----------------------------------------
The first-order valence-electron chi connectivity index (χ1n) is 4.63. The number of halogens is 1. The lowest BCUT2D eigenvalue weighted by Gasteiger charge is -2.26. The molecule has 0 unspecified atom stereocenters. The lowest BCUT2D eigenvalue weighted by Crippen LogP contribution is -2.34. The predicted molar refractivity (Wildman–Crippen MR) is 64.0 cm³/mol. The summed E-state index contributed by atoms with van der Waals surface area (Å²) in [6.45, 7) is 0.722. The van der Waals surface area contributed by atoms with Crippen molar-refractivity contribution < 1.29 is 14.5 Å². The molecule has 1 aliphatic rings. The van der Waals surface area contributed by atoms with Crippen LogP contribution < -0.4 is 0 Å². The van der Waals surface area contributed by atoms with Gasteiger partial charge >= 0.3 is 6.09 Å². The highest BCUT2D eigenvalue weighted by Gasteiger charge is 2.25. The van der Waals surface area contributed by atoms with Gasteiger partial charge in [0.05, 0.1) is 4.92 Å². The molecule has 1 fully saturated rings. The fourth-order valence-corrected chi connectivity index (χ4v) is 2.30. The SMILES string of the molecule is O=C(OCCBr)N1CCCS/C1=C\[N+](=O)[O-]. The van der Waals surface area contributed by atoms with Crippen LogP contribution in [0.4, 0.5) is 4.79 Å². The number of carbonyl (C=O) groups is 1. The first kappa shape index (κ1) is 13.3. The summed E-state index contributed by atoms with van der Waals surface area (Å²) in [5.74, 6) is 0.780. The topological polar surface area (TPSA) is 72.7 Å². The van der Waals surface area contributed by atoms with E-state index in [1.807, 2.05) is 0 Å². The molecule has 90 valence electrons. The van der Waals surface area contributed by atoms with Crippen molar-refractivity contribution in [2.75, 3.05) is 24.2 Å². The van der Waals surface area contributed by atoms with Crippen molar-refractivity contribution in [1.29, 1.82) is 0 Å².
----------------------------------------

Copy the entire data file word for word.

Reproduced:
The first-order valence-electron chi connectivity index (χ1n) is 4.63. The number of halogens is 1. The lowest BCUT2D eigenvalue weighted by Gasteiger charge is -2.26. The molecule has 0 unspecified atom stereocenters. The lowest BCUT2D eigenvalue weighted by Crippen LogP contribution is -2.34. The predicted molar refractivity (Wildman–Crippen MR) is 64.0 cm³/mol. The summed E-state index contributed by atoms with van der Waals surface area (Å²) in [6.45, 7) is 0.722. The van der Waals surface area contributed by atoms with Crippen molar-refractivity contribution < 1.29 is 14.5 Å². The molecule has 1 aliphatic rings. The van der Waals surface area contributed by atoms with Crippen LogP contribution < -0.4 is 0 Å². The van der Waals surface area contributed by atoms with Gasteiger partial charge >= 0.3 is 6.09 Å². The highest BCUT2D eigenvalue weighted by Gasteiger charge is 2.25. The van der Waals surface area contributed by atoms with Gasteiger partial charge in [0.05, 0.1) is 4.92 Å². The molecule has 1 fully saturated rings. The fourth-order valence-corrected chi connectivity index (χ4v) is 2.30. The SMILES string of the molecule is O=C(OCCBr)N1CCCS/C1=C\[N+](=O)[O-]. The van der Waals surface area contributed by atoms with Crippen LogP contribution in [0.4, 0.5) is 4.79 Å². The number of carbonyl (C=O) groups is 1. The first kappa shape index (κ1) is 13.3. The summed E-state index contributed by atoms with van der Waals surface area (Å²) in [5.74, 6) is 0.780. The topological polar surface area (TPSA) is 72.7 Å². The van der Waals surface area contributed by atoms with E-state index in [1.807, 2.05) is 0 Å². The molecule has 90 valence electrons. The van der Waals surface area contributed by atoms with Crippen molar-refractivity contribution in [2.75, 3.05) is 24.2 Å². The van der Waals surface area contributed by atoms with Crippen molar-refractivity contribution in [1.29, 1.82) is 0 Å².